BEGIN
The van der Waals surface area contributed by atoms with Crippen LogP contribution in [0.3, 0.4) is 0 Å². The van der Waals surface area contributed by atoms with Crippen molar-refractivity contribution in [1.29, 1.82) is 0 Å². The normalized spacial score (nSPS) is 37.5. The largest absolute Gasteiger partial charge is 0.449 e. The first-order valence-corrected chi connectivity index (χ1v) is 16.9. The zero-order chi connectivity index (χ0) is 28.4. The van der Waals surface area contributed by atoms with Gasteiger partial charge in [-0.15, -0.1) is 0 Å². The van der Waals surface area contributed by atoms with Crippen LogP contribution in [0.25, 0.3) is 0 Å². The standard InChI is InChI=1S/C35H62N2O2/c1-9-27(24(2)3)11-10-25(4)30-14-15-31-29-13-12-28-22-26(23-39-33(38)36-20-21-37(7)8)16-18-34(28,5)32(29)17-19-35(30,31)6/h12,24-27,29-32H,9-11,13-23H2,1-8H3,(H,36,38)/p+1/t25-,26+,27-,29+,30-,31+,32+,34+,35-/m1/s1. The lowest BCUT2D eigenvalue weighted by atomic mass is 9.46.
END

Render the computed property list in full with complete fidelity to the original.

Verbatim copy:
The van der Waals surface area contributed by atoms with Crippen LogP contribution in [0.3, 0.4) is 0 Å². The van der Waals surface area contributed by atoms with Crippen molar-refractivity contribution in [1.29, 1.82) is 0 Å². The normalized spacial score (nSPS) is 37.5. The largest absolute Gasteiger partial charge is 0.449 e. The first-order valence-corrected chi connectivity index (χ1v) is 16.9. The zero-order chi connectivity index (χ0) is 28.4. The van der Waals surface area contributed by atoms with Gasteiger partial charge in [-0.15, -0.1) is 0 Å². The van der Waals surface area contributed by atoms with Crippen LogP contribution in [0.25, 0.3) is 0 Å². The standard InChI is InChI=1S/C35H62N2O2/c1-9-27(24(2)3)11-10-25(4)30-14-15-31-29-13-12-28-22-26(23-39-33(38)36-20-21-37(7)8)16-18-34(28,5)32(29)17-19-35(30,31)6/h12,24-27,29-32H,9-11,13-23H2,1-8H3,(H,36,38)/p+1/t25-,26+,27-,29+,30-,31+,32+,34+,35-/m1/s1. The lowest BCUT2D eigenvalue weighted by atomic mass is 9.46.